Indications for Revascularisation

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  • Revascularisation has been one of the primary treatment options for obstructive coronary artery disease (CAD) for decades. Revascularisation of severe left main and multivessel coronary artery disease has been shown to improve survival in both stable ischemic heart disease and acute coronary syndrome.

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    Revascularisation has been one of the primary treatment options for obstructive coronary artery disease (CAD) for decades. Revascularisation of severe left main and multivessel coronary artery disease has been shown to improve survival in both stable ischemic heart disease and acute coronary syndrome.

    Multivessel coronary artery disease (MVCAD) is defined by the presence of ≥50% diameter stenosis of two or more epicardial coronary arteries. The presence of MVCAD indicates poorer prognosis and a significantly higher mortality than single-vessel disease.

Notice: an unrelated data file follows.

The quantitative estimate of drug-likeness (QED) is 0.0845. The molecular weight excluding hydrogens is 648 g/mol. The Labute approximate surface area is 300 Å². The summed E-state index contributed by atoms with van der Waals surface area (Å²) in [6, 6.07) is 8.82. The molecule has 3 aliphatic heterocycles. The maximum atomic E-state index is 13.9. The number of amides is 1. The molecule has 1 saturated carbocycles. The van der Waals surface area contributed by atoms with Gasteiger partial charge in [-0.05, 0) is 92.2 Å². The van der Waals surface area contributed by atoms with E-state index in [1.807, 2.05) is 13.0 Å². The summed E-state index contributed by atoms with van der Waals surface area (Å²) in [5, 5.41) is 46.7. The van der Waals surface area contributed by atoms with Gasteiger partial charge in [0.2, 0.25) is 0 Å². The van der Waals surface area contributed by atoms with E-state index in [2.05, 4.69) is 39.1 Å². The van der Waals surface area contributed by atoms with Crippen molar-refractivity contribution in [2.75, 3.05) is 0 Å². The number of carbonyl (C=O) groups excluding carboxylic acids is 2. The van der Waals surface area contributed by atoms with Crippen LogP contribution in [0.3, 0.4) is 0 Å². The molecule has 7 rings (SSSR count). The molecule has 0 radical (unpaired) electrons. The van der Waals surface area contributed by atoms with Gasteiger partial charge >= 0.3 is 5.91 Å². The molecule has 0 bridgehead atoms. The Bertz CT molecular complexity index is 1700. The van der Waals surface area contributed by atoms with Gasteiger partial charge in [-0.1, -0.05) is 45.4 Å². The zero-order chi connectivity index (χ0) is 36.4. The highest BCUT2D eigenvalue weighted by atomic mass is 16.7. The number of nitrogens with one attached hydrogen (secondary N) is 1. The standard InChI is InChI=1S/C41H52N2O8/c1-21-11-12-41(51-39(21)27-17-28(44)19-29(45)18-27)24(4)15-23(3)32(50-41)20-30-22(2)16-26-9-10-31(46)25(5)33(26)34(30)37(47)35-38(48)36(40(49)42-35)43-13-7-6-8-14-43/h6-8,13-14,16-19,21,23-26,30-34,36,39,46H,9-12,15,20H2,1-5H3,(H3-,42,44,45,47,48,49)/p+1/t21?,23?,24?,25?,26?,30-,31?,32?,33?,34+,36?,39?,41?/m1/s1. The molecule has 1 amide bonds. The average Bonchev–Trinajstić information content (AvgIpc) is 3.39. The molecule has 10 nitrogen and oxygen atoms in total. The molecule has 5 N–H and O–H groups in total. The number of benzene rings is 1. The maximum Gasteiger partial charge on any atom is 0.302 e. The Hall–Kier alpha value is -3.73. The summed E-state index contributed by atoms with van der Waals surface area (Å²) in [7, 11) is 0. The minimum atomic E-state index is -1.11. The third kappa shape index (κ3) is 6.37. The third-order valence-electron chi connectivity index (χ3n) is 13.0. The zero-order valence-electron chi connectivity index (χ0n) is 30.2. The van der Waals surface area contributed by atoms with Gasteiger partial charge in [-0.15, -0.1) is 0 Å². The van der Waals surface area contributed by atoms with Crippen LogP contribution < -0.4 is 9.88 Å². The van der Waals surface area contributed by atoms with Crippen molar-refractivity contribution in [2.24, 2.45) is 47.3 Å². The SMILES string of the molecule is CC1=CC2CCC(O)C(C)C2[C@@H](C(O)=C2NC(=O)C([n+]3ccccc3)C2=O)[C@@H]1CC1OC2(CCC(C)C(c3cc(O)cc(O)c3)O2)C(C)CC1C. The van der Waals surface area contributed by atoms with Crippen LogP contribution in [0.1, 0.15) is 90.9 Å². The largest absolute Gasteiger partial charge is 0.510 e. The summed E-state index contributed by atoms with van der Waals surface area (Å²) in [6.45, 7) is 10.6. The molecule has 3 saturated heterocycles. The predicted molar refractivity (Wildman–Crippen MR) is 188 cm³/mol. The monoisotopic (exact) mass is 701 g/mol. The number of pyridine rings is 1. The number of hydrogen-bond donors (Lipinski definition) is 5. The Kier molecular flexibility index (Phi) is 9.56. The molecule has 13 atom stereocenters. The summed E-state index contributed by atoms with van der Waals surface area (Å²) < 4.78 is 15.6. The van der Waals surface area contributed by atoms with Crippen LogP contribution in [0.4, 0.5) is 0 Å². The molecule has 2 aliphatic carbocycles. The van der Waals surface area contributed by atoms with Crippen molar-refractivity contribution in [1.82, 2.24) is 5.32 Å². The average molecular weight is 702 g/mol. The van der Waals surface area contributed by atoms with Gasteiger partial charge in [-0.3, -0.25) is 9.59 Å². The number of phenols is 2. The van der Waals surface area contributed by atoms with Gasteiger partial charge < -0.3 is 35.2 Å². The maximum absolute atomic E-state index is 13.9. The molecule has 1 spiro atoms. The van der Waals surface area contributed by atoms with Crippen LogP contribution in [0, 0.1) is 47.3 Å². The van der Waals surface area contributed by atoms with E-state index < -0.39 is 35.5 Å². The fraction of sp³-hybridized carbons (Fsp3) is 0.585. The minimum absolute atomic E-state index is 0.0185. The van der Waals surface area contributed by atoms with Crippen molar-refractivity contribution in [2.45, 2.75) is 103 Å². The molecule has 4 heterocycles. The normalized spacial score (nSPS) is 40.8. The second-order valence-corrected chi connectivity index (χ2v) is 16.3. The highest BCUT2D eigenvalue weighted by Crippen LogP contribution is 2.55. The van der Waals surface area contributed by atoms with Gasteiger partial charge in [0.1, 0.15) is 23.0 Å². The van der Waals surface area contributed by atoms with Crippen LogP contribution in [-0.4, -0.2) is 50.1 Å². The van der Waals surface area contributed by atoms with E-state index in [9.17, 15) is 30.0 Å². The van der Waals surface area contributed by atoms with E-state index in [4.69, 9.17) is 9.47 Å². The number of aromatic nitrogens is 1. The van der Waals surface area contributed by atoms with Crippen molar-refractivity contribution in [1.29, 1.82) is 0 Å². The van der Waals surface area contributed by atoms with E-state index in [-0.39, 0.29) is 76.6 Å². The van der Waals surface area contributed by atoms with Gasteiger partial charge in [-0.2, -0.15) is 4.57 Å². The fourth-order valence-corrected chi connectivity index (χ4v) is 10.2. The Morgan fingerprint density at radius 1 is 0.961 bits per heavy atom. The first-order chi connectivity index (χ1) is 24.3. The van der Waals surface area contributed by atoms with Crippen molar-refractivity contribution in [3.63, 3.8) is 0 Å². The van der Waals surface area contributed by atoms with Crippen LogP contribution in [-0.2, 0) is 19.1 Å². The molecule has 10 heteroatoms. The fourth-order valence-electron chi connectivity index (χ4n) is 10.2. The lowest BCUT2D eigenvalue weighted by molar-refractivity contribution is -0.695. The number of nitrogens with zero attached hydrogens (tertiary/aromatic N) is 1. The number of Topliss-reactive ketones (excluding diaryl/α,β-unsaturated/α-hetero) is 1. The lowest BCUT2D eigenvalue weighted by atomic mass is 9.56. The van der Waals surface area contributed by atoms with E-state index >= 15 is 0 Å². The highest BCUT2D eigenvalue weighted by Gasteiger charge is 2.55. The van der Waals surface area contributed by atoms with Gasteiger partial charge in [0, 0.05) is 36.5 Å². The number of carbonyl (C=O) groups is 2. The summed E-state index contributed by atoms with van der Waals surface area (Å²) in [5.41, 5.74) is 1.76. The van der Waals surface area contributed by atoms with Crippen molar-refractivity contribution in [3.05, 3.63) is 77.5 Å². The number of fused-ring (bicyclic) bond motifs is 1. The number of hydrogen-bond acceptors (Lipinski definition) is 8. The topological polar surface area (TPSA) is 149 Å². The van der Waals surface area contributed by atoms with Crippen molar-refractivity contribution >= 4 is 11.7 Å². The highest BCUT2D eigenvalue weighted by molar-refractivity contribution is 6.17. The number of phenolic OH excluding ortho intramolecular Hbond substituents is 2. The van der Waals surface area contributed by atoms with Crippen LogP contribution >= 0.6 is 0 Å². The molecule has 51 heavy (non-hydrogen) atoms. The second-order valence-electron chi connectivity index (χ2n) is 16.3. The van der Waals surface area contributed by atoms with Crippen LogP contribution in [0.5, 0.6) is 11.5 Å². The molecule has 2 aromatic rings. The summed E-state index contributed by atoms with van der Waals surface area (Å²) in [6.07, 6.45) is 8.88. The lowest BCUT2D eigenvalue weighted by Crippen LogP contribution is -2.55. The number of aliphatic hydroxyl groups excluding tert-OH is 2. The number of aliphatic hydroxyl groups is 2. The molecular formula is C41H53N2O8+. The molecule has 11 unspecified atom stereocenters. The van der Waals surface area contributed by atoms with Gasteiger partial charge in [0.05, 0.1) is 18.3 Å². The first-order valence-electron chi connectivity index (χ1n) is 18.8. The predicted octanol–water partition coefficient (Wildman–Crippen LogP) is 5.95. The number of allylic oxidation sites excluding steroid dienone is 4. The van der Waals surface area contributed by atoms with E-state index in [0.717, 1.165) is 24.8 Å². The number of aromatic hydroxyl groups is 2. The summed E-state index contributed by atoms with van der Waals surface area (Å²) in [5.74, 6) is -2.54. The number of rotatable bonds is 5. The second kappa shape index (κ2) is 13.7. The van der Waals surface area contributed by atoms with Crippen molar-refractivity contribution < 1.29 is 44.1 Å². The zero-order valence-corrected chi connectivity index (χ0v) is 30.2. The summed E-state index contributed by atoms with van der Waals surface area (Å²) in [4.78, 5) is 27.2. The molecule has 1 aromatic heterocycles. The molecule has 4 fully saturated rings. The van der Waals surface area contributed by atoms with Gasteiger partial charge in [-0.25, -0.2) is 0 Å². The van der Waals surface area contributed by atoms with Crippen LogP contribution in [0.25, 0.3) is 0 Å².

A comprehensive definition of the adequacy of myocardial revascularisation should take into account the size of the vessel, the angiographic and functional severity of the lesion, and the viability of the myocardial territory. Accordingly, anatomic and functional complete revascularisation (CR) are not always synonymous. Generally, the anatomic CR is defined by treatment of all ≥50 % stenosis in vessels of ≥1.5 mm diameter, whereas functional CR is defined by treatment of all lesions assessed as functionally relevant (with both invasive or non-invasive methods) in the presence of myocardial viability in the dependent territory.

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